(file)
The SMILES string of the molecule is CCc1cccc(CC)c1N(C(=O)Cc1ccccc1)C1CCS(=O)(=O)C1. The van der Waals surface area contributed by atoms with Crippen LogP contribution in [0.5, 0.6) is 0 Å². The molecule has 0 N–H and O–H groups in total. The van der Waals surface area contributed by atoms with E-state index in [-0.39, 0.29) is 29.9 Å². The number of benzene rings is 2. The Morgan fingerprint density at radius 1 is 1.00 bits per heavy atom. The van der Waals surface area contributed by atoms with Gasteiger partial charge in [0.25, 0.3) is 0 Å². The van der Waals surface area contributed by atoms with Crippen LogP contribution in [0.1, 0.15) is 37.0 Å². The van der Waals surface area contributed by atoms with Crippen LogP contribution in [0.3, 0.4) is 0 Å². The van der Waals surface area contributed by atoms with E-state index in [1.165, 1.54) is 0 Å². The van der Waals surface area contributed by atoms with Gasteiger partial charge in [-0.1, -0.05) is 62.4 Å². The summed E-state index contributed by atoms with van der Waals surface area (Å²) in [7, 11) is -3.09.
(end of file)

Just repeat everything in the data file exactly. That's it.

The SMILES string of the molecule is CCc1cccc(CC)c1N(C(=O)Cc1ccccc1)C1CCS(=O)(=O)C1. The van der Waals surface area contributed by atoms with Crippen LogP contribution in [0.5, 0.6) is 0 Å². The molecule has 0 N–H and O–H groups in total. The van der Waals surface area contributed by atoms with E-state index in [-0.39, 0.29) is 29.9 Å². The number of benzene rings is 2. The Morgan fingerprint density at radius 1 is 1.00 bits per heavy atom. The van der Waals surface area contributed by atoms with Gasteiger partial charge in [0.25, 0.3) is 0 Å². The van der Waals surface area contributed by atoms with Crippen LogP contribution in [0.1, 0.15) is 37.0 Å². The van der Waals surface area contributed by atoms with Crippen LogP contribution in [0.3, 0.4) is 0 Å². The van der Waals surface area contributed by atoms with E-state index in [1.165, 1.54) is 0 Å². The van der Waals surface area contributed by atoms with Gasteiger partial charge in [-0.1, -0.05) is 62.4 Å². The summed E-state index contributed by atoms with van der Waals surface area (Å²) in [7, 11) is -3.09.